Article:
Lava Hike – Big Island of Hawaii

A Lava hike is the best way for adventurous hikers to see lava up close. By up close, I mean ‘poke-with-a-stick’ up close.  In an exhilarating experience, where 1300° C viscous lava, flows by your feet, the strenuous hike is worth the effort. Before we proceed onto describing the experience, it’s important to understand the sanctity of the land, water and volcanoes to the Hawaiian people. Pele, is Hawaii’s goddess of fire and volcanoes. A poignant mythological figure that is both creator and destroyer. She represents the destructive beauty of nature.

Whilst lava can be highly destructive, the resulting mineral-rich soil, has created the lush greenery of the Big Island. Historically, five volcanoes created the Big Island and eruptions continue to this day. Ahiuu Hawaii hold guided lava tours for keen adventure seekers.


Departing Town: Hilo
Distance: 6 miles/ 9.5km (Round trip)
Time: 5 – 6 hours+ (variable depending on Mud levels & group size)
Difficulty: Challenging
Cost: $195 USD

Lava Hike – Through the forest

Departing from the town of Hilo, the adventure begins with a hike through the rainforest.  A rainforest hike sounds deceptively magical, in fact, it was incredibly challenging. The distance itself is manageable, but the terrain is unstable, slippery and muddy. If you have a princess in your group or anyone that has an aversion to dirt- it would be best to re-consider. Don’t even bother trying to avoid the mud – it’s impossible and will slow the group down. The hike is a constant up-and-down, trekking on tree roots and trawling through mud.  Vertically challenged hikers (aka the shorties), be ready for mud puddles that are shin deep. You’ll need to get dirty to get through the forest fast. Remember you’re hear to see REAL LAVA, where else in the world can you do this?! Think positive thoughts, when you’re feeling tired, dirty and just slipped for the 5th time. 100% worth the effort! This portion of the hike will take approx. 2- 2.5 hours.

Lava Hike – Finding Lava

Once you’ve conquered the forest, the guide will lead you onto the black fields. Millions of years of cooling Pahoehoe lava have formed expansive lava fields. Rain hitting the surface creates evaporating steam – leading to a tranquil, but eery setting. Depending on the direction of lava flow, it may take up to an hour for your guide to spot flowing lava. At this point, I was starting to get nervous, perhaps a clumsy person walking on lava isn’t a  great idea…?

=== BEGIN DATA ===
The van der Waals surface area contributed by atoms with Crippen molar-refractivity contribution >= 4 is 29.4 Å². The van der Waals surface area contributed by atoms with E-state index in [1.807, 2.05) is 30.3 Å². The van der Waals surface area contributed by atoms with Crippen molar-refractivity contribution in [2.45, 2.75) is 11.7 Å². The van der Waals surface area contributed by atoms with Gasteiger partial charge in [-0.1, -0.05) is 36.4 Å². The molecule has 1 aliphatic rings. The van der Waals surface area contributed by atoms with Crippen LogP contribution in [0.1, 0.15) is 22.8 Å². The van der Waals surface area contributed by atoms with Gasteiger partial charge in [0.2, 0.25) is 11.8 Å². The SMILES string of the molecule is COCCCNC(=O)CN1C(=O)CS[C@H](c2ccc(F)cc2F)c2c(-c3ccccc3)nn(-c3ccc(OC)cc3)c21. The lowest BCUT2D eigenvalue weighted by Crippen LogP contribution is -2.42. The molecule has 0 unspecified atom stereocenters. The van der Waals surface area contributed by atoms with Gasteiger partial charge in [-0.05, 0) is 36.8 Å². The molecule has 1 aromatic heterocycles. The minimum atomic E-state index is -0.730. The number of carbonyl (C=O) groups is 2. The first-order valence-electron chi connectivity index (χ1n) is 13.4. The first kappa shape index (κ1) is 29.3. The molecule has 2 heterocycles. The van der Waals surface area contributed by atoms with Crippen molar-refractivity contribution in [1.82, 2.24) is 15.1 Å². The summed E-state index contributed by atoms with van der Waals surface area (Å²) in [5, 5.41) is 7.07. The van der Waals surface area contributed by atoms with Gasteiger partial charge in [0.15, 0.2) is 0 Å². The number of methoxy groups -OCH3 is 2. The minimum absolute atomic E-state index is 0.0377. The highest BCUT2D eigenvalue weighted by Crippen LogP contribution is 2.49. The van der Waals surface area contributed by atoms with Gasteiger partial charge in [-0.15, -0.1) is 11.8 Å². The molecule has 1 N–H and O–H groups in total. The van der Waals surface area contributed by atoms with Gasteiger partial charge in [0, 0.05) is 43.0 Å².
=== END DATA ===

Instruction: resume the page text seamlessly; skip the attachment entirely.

An hour passes and  EUREKA – a stunning red glow is spotted in the distance. Unsurmountable levels of excitement reaches its peak. Out come the SLRs, the poking sticks and childlike enthusiasm.

The Lava 

The Lava hike will take you to observe Pahoehoe lava, characterised by a smooth, ropy surface. The lava builds up in vents across lava fields, before the pressure forces it onto the surface. The slow-moving nature of the lava, makes Pahoehoe ideal for observing. We spent approximately 1.5 hours poking, prodding and taking happy snaps. I’m speechless at this point, all I can manage is ‘ THIS IS SOOOOOO COOL!’. My only regret is not bringing some marshmallows or a fried egg to cook on the lava.

Many ask if this experience is safe? If a baby can out crawl Pahoehoe, rest assured that it is. The emanating heat is unbearably close, but never fear you can easily step away.  It’s highly unlikely that hikers will fall into a vent or step on lava itself.

The return journey is the most difficult part. You’ve seen the star of the show. Alas, once more we must trek through mud and grime. Upon reflection, the strenuous hike was worth every bruise and mud-stained finger nail. The experience is exhilarating and a unique way to observe the mighty power of nature. It’s no wonder the Hawaiians respect Pele, the creator and destroyer of the Big Island. Sure, you can take a helicopter ride, but – no doubt this is the BEST way to see lava.

Tips & Things to bring 

  • Long socks/Long sleeve pants (protects feet from sharp volcano shards from entering your shoes)
  • 2L of water per person
  • Strong hiking shoes (your shoes will get FILTHY,  refrain from bringing the Yeezys or anything $$$ )
  • Long sleeve shirt (mosquitos)
  • Mosquito repellant
  • Vehicle required to drive to the Volcano National Park

From fire to ice, check out our Glacier Hike in New Zealand!

Lava Flow Tour – Ahiu Hawaii